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Hoffmann, R. A wiki for the life sciences where authorship matters. Nature Genetics (2008)

CD4-independent infection by human immunodeficiency virus type 1 after phenotypic mixing with human T-cell leukemia viruses.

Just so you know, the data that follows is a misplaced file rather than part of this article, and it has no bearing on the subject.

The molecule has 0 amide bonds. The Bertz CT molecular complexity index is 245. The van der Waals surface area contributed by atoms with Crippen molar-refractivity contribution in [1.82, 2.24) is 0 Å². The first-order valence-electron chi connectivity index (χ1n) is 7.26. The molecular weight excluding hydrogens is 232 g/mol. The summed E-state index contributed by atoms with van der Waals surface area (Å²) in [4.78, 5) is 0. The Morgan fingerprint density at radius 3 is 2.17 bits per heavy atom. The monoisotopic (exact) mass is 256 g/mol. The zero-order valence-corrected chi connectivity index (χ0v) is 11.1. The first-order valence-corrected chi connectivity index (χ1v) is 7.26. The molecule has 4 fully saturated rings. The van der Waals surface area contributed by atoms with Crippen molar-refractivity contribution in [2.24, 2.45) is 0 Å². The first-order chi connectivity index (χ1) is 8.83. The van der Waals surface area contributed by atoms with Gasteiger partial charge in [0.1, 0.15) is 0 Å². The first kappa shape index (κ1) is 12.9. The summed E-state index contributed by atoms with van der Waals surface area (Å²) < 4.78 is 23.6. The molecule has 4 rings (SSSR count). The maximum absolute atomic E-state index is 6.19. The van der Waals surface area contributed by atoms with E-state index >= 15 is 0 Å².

Although human immunodeficiency virus (HIV) is the causative agent of the acquired immunodeficiency syndrome and related disorders, it has been suggested that viral cofactors may accelerate the progression of the disease. We present evidence that human T lymphoid cells productively coinfected by HIV type 1 (HIV-1) and human T-cell leukemia virus type I (HTLV-I) or HTLV-II generate a progeny of phenotypically mixed viral particles that allow the penetration of HIV-1 into previously nonsusceptible CD4- human cells, including mature CD8+ T lymphocytes, B lymphoid cells, epithelial cells, and skeletal muscle cells. The infection is independent of the major HIV-1 receptor, (i.e., the CD4 glycoprotein) since OKT4a, a neutralizing anti-CD4 monoclonal antibody, fails to block the penetration of HIV-1. Similarly, infection is not inhibited by monoclonal antibody M77, directed toward the neutralizing loop of the gp120 envelope glycoprotein of HIV-1. In contrast, pretreatment of the virus stock with HTLV-I-neutralizing human serum completely abolishes the penetration of phenotypically mixed HIV-1 into CD4- cells. These results suggest that HTLV-I or HTLV-II may increase the pathogenicity of HIV-1 by broadening the spectrum of its cellular tropism and, thus, favoring its spread within the organism of coinfected hosts.[1]


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